Moms Are Talking About…
Feeding Cottage Cheese to Your Baby
The American Academy of Pediatrics (AAP) recommends dairy products (yogurt, natural cheeses, cottage cheese) made from whole milk because babies need fats. As for all new foods, use the four-day wait rule. Keep in mind that these fats are the saturated kind, which should be minimized in older children’s diets. So when your baby becomes a toddler at age 1-2 years, you may want to switch to low-fat or non-fat dairy products, depending on which your professional baby care provider recommends and the age to switch. I recommend buying only ORGANIC dairy products, which are from cows that are not treated with antibiotics or BVG (bovine growth hormone) and graze on grass with no pesticides.
Although it’s OK to give your child dairy products like yogurt and cheese made from cow’s milk, do not feed cow’s milk itself to your baby until s/he is one year old. Until one year, give your baby breastmilk or formula and no cow’s milk, because cow’s milk protein is different from the protein in breastmilk/formula. Be sure all dairy and cheeses you give to your baby are pasteurized and not made from raw milk. Start your baby on dairy only if there are no milk allergies in the family–consult your pediatrician as to whether to introduce dairy to your baby. In fact, if there are ANY allergies in the family (food allergies, asthma, pollen, etc.) , especially in the immediate family, discuss them thoroughly with your baby care povider.
By the way, if you haven’t given yogurt or kefir to your baby yet, you may wish to choose these dairy products over cottage cheese because they have the healthy bacteria so necessary for your baby’s digestive and immune systems.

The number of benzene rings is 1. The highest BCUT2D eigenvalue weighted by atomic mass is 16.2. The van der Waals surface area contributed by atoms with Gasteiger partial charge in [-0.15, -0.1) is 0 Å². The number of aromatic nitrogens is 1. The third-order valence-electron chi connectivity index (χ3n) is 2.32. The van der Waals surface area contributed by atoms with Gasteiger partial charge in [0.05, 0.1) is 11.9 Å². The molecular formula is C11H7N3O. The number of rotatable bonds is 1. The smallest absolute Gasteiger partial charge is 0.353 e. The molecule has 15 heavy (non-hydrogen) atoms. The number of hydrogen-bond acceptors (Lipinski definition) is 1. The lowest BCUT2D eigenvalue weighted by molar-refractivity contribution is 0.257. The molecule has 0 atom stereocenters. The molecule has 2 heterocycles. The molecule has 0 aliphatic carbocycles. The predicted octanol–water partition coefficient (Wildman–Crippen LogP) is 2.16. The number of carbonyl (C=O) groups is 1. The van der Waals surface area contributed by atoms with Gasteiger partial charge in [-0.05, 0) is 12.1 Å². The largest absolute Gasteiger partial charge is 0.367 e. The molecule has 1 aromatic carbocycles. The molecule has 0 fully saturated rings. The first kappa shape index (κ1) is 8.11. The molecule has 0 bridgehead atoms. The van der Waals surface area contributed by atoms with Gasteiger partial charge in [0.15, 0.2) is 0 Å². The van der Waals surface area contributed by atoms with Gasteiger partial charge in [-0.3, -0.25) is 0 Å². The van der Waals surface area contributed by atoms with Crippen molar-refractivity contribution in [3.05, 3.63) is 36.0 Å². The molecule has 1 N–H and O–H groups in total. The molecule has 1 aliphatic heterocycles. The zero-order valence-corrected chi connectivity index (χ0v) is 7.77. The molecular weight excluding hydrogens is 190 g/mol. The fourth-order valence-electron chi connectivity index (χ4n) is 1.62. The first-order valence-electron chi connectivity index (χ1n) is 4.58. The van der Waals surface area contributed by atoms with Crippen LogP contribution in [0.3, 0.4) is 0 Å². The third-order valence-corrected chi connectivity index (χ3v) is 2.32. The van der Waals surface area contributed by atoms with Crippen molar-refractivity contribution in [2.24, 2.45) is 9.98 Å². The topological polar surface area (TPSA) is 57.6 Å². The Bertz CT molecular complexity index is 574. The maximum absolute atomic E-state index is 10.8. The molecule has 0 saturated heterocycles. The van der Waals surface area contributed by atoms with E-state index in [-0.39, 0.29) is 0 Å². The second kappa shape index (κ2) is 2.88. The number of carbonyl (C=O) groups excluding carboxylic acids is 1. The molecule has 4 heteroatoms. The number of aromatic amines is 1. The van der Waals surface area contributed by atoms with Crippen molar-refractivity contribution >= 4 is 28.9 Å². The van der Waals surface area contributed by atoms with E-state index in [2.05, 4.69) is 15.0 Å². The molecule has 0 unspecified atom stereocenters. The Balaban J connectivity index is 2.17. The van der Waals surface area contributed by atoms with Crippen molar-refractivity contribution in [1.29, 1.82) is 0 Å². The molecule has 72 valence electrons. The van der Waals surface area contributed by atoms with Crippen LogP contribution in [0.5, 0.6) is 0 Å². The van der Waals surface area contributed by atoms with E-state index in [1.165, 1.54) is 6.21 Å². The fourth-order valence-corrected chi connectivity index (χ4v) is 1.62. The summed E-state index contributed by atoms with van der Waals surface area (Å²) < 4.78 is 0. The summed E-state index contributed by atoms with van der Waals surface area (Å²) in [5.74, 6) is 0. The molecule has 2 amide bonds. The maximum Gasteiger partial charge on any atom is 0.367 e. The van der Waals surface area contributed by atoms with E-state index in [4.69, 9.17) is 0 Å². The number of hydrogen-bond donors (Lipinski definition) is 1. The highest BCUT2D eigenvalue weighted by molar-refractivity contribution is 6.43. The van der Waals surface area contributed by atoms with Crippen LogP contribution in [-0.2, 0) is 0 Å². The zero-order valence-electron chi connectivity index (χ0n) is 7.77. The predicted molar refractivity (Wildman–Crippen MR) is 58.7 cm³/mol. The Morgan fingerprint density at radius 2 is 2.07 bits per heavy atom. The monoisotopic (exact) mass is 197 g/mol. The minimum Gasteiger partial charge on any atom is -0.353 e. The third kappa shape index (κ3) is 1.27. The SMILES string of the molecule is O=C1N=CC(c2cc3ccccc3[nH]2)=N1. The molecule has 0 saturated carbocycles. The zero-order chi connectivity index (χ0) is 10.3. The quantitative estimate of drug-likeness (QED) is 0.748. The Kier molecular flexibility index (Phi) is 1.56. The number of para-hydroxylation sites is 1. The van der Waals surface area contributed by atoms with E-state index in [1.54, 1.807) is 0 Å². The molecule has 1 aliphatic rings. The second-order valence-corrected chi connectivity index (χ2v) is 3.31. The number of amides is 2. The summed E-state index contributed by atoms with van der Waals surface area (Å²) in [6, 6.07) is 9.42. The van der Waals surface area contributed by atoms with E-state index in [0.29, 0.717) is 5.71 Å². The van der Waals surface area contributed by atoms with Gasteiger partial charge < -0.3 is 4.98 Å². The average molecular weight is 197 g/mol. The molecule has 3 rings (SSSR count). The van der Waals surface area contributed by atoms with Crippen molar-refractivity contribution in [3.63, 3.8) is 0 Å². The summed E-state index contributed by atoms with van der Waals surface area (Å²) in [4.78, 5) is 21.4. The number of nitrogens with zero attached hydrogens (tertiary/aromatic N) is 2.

A mom had a question on the Super Baby Food Facebook Page about feeding a baby radishes!
Are radishes OK to feed a baby?
Here is what Ruth had to say:
Radishes technically are OK to give to a 9 month old, but I would suggest giving very little and very well diced – use a garlic press and knife to get it into the smallest pieces. Radishes might cause stomach upset and may be difficult for your baby’s immature system to digest. Try just a little tiny pea-sized bit and wait a day or so to see if your baby has any reaction.
Use only organic radishes and herbs and spices.
You can add herbs and spices anytime after 6 months, but I would first start with spices that are not hot. Try a little cinnamon, or ginger first, then move on to turmeric (a SUPER spice loaded with good stuff), cumin, and others. Stay away from the hot ones, such as cayenne pepper and garlic, for a while. Introduce in very small quantities and, as always for new foods, use the 4-day wait rule. Spices are loaded with antioxidants and are super foods, however, do NOT use imported spices, as they may have heavy metals (lead, mercury) in them.
TIP: If your mouth gets too hot from hot or peppery spices, cool it down with milk, which cools better than water or juice.
Thanks for writing!
Does anyone else have a question regarding a vegetable? Send them to Ruth!
Your beginner eater has had her very first meal. It’s now day two of solid foods and she is ready for another meal. For the first week, give her one meal each day consisting of one single food – the same food you fed to her in her very first meal. Give her some breast milk or formula before the solid food so that she is not too hungry when you spoon-feed her. After she finishes the food you can give her the rest of the breast or formula. For the first few days, each meal should be no more that a tablespoon before mixing with liquid.
At the beginning of the second week of solid foods, introduce your baby to one new food from the list below. Wait 4-7 days (The Four Day Wait Rule) and watch for allergy symptoms before introducing another food.
- ripe avocado
- ripe banana
- sweet potato
- yogurt, whole-milk (6 months or older)
- commercial, iron-fortified single-grain cereals: rice, barley, millet, oatmeal
- mild fruits, cooked and strained apricots, nectarines, peaches, pears, plums, prunes
Here is the “Four-day Wait Rule” described in Super Baby Food:
Introduce only one new food at a time. After you introduce your baby to a new food, do not introduce another new food for at least four days. During the 4-day waiting period, watch carefully for signs of allergies.
Note: Some experts recommend a 3-day waiting period, some recommend waiting 5 days, and still others recommend a full week of waiting between new foods. Consult with your pediatrician and follow his recommendation.